By now you know I love fog and I’ve gotten better about keeping the camera close and managing my time to take advantage of it. Not that I’ve got a lot of demands on my time these days, but when I was out the other day I left much earlier for an appointment so I wouldn’t be too rushed to take pictures if something presented itself. Well, it was foggy so of course something did!
I’ve driven by this field many times since moving here and I’ve always been struck by it. Next to it are some train tracks and a lovely marshy area with lots of tamarack pines, my favorites. “One of these days I’m going to shoot that.” Sound familiar? Procrastination, laziness, poor planning – we all fall victim to these things and they are the seeds of regret. Regret that something you wanted to photograph has changed, disappeared or otherwise been made non-photogenic in the way that first captured your attention. One thing I’ve decided for this year is to get out of those bad habits and shoot when the moment seizes me.
So I stopped and I’m really glad I did. Changing conditions can ruin a shot quickly and so I am going to keep the camera handier and finally go to shoot the places and things I’ve been meaning to. I don’t make New Year’s Resolutions, and I’m not particularly goal oriented when it comes to my photography, but this is something I intend to do. I’m even making lists!
Another thing is to be more flexible about my initial impression of a subject. Sometimes I get caught up in a particular way I envision a final image and I ignore other ways of approaching a scene. I need to be always thinking of different perspectives, compositions. Trying things out. It’s only ones and zeros after all.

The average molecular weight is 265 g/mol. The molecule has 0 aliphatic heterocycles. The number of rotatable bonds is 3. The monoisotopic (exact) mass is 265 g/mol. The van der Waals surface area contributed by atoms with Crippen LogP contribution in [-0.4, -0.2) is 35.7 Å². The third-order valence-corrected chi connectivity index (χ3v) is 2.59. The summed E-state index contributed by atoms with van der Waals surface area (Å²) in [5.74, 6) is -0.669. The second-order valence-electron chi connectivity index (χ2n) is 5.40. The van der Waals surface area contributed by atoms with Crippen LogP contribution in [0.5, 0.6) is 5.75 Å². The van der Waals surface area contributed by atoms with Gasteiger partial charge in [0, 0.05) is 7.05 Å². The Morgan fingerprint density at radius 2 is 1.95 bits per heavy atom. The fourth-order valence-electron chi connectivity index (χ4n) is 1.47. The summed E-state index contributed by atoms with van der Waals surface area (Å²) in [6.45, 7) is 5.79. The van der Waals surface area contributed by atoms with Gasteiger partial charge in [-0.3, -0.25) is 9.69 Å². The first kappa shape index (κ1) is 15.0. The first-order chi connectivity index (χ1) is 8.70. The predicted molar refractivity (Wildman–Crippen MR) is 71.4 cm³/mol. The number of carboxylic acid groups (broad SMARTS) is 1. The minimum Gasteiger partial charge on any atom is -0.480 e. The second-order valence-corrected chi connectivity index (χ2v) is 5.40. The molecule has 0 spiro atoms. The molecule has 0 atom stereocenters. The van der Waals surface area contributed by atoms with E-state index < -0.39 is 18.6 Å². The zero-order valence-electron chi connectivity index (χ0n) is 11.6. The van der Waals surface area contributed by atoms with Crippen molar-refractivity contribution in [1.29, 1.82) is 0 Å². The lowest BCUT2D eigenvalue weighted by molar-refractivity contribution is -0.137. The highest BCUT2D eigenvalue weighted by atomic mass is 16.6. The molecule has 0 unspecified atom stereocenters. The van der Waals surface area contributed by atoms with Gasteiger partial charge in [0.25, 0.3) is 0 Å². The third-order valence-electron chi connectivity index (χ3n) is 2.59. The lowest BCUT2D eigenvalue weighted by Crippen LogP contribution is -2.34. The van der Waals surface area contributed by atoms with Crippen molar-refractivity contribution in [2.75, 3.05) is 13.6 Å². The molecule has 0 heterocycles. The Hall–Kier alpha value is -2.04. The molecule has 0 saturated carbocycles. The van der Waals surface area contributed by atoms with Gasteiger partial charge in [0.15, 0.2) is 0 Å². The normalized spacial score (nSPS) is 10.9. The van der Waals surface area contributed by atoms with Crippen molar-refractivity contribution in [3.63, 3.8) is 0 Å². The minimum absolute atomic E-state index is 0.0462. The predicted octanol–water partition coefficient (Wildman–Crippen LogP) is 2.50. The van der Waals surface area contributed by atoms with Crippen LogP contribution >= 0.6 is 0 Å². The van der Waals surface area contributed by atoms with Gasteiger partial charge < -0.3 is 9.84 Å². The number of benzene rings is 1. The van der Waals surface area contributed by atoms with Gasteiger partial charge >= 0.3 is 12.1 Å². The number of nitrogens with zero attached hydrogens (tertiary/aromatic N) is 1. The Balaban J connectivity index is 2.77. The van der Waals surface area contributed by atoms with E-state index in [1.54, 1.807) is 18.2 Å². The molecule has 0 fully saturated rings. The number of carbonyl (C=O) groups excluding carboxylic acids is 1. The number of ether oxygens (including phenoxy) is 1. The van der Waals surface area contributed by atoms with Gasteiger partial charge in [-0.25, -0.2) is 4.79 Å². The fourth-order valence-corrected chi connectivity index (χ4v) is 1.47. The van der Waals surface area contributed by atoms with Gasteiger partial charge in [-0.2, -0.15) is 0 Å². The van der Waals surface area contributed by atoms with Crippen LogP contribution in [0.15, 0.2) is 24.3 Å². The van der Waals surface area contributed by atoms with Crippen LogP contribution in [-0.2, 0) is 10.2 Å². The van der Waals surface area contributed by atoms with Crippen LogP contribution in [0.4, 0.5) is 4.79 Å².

And always remember to turn around! Get rid of those blinders!! I’ve passed by this barn a bunch of times, but only when I was out of the car, walking around and seeing like a photographer did I really notice it. It’s an important distinction.
One thing I’m pretty good at is the other kind of turning around – the car. I drove by this field on a hill and though it looked great. So, not being in a real hurry, I turned around and went back. I never regret doing this. I only regret it when I don’t. Those untaken photos sometimes haunt me, so now I always go for them.
I try to be prepared, but when I took these photos I wasn’t. I didn’t have gaiters or even a hat, so I was cold and uncomfortable, making me a bit sloppy and in too much of a hurry. I also couldn’t physically get into a better position to compose because of the deep snow. So I’m going to put a kit together and leave it in the car. Gaiters, hat, gloves, maybe even my hiking boots. That way I won’t be miserable and instead be prepared and confident and get the shots I want.
There are a few more things I want to do this year in terms of photography, but that’s it for now.